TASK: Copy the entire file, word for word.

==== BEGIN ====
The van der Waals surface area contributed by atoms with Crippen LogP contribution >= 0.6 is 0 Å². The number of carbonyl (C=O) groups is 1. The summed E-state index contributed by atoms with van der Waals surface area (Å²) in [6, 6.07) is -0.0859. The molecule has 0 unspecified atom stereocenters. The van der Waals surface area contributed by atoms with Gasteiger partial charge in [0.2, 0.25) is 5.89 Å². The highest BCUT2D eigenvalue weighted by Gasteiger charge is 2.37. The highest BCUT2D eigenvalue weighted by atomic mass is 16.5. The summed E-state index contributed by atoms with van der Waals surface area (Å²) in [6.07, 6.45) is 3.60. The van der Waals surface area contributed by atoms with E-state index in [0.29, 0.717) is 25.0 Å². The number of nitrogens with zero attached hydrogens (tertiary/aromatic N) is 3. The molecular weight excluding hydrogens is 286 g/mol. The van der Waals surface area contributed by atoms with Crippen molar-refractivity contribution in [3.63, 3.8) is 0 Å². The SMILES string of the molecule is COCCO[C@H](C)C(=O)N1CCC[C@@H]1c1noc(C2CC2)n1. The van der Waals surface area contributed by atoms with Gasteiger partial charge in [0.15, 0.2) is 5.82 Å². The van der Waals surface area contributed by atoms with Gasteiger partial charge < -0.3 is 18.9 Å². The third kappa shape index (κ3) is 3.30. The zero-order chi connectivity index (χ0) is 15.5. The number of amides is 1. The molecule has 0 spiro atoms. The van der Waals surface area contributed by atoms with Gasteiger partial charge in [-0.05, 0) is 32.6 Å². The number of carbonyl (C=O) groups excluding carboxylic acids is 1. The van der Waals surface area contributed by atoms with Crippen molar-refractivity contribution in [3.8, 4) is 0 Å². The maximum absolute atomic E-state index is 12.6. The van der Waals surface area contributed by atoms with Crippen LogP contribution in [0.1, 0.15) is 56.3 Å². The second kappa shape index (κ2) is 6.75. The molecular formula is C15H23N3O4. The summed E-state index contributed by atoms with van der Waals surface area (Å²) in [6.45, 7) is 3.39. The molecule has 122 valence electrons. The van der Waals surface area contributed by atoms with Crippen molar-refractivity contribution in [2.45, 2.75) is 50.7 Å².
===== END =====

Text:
The van der Waals surface area contributed by atoms with Crippen LogP contribution >= 0.6 is 0 Å². The number of carbonyl (C=O) groups is 1. The summed E-state index contributed by atoms with van der Waals surface area (Å²) in [6, 6.07) is -0.0859. The molecule has 0 unspecified atom stereocenters. The van der Waals surface area contributed by atoms with Gasteiger partial charge in [0.2, 0.25) is 5.89 Å². The highest BCUT2D eigenvalue weighted by Gasteiger charge is 2.37. The highest BCUT2D eigenvalue weighted by atomic mass is 16.5. The summed E-state index contributed by atoms with van der Waals surface area (Å²) in [6.07, 6.45) is 3.60. The van der Waals surface area contributed by atoms with E-state index in [0.29, 0.717) is 25.0 Å². The number of nitrogens with zero attached hydrogens (tertiary/aromatic N) is 3. The molecular weight excluding hydrogens is 286 g/mol. The van der Waals surface area contributed by atoms with Crippen molar-refractivity contribution in [3.63, 3.8) is 0 Å². The SMILES string of the molecule is COCCO[C@H](C)C(=O)N1CCC[C@@H]1c1noc(C2CC2)n1. The van der Waals surface area contributed by atoms with Gasteiger partial charge in [0.15, 0.2) is 5.82 Å². The van der Waals surface area contributed by atoms with Gasteiger partial charge < -0.3 is 18.9 Å². The third kappa shape index (κ3) is 3.30. The zero-order chi connectivity index (χ0) is 15.5. The number of amides is 1. The molecule has 0 spiro atoms. The van der Waals surface area contributed by atoms with Gasteiger partial charge in [-0.05, 0) is 32.6 Å². The number of carbonyl (C=O) groups excluding carboxylic acids is 1. The van der Waals surface area contributed by atoms with Crippen molar-refractivity contribution in [3.8, 4) is 0 Å². The maximum absolute atomic E-state index is 12.6. The van der Waals surface area contributed by atoms with Crippen LogP contribution in [0.1, 0.15) is 56.3 Å². The second kappa shape index (κ2) is 6.75. The molecular formula is C15H23N3O4. The summed E-state index contributed by atoms with van der Waals surface area (Å²) in [6.45, 7) is 3.39. The molecule has 122 valence electrons. The van der Waals surface area contributed by atoms with Crippen molar-refractivity contribution in [2.45, 2.75) is 50.7 Å².